Has Prakash Karat made his second biggest political blunder?

The ongoing crisis in CP(M) benefits none other than the BJP.

 |  7-minute read |   25-01-2018
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A personal struggle for supremacy has put in peril the country's largest Left party, the Communist Party of India (Marxist), with general secretary Sitaram Yechury and his predecessor Prakash Karat taking opposite positions.

Worryingly, the growing differences between the two in the party are coming to the fore at a time when the CPI(M), and indeed left-wing politics in the country, is fighting for survival.

In the party's CC meet held recently, Karat made sure Yechury's proposal was not adopted. In the party's CC meet held recently, Karat made sure Yechury's proposal was not adopted.

On January 21, the party held its central committee meeting in Kolkata, where Yechury proposed that the CPI(M) joins hands with anti-BJP forces in an effort to dislodge the BJP-RSS government from power. His draft proposal stated that "suitable electoral tactics should be worked out to ensure that the primary objective of ousting this RSS-BJP government and its policies is achieved while not entering into any electoral front or alliance with bourgeois-landlord parties [Congress]".

The proposal talks of five action points. The first is that in order to strengthen mass movements over economic and social issues, all Left and other democratic forces be brought together.

In fact, Yechury's draft does not propose anything new, but reiterates the political resolution adopted at the 17th party congress in 2002. That resolution states: "Given its class character, the CPI(M) cannot have an alliance or united front with the Congress party. In the present situation, where the BJP is the main target, the party should adopt tactics which will enable all the secular and democratic forces to effectively thwart the game plan of the BJP-RSS combine. While doing so, efforts must be made to appeal and reach out to the mass base of the Congress as their mobilisation is essential for strengthening the fight against communalism."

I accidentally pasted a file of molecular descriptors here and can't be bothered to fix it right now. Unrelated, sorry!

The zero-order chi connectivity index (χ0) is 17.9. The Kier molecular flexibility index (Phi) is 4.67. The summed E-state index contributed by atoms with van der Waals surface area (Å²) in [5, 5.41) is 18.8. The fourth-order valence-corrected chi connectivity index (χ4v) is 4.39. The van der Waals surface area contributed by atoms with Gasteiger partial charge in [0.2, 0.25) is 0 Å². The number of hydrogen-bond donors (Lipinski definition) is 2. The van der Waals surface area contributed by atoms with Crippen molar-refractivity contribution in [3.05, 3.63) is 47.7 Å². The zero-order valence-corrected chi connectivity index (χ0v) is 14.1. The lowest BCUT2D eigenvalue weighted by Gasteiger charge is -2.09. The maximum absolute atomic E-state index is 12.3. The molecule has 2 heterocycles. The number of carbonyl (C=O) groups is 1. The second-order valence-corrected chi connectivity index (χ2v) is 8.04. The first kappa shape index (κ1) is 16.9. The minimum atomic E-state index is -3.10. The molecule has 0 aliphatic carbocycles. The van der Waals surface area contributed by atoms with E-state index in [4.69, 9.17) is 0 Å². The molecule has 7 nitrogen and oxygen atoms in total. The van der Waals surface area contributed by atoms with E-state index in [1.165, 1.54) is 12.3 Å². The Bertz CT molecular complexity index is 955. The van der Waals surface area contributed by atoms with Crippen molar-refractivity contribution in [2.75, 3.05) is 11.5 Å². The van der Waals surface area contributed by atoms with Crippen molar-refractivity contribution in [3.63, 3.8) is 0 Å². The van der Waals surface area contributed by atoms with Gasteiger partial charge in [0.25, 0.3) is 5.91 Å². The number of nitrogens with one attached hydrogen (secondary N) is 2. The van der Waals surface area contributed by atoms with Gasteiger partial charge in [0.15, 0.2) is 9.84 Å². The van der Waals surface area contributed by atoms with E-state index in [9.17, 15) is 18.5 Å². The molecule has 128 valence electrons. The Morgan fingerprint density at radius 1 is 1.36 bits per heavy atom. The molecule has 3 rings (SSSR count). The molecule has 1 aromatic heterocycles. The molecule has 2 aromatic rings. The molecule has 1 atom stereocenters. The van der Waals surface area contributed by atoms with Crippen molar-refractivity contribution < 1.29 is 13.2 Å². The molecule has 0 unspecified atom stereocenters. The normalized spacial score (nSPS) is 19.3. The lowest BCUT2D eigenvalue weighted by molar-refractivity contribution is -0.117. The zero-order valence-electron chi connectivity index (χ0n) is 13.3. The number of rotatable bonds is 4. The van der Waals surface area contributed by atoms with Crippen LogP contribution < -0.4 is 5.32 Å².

In India, the fortunes of the Left parties have weakened considerably in the past decade. A handful of MPs and power only in two small states is calling into question the CPI(M)'s identity as a national party. And this is happening at a time when the politics of one flag, one ideology is increasingly gaining currency in the country. The Opposition, which includes the Congress, the Left parties and some regional forces, sees this as a threat to India's democracy and the Constitution.

However, in the adverse circumstances, many see fertile ground for the Left to bounce back to relevance. Left doctrine states that with the rise in discrimination and exploitation, the society will be split into two groups - the oppressor and the oppressed. The numerically larger oppressed will then unite and through their agitations, uproot the oppressor.

But for this to come to pass, the Left parties need to be in a position to lead. They need to increase their political strength and mass base, so as to provide a viable alternative national leadership.

And this is exactly what Yechury is trying to do. He says that instead of seeking political alliances within the existing parliamentary realities, an attempt for a wider coalition should be made, so that weakening parties can come together to stop the BJP in its tracks. However, such an effort is necessary for the future of not only these parties, but also of the country's democracy.

In his goals, Yechury is facing obstacles within his own party. At the Kolkata party congress, while Yechury's proposal got 31 votes in its favour, 55 voted against it. The votes mean that Karat's group has prevailed and, rejecting the proposal of the Bengal and Tripura units, the party is going to take a purist stand of ruling out not just an alliance, but even an "understanding" with the Congress.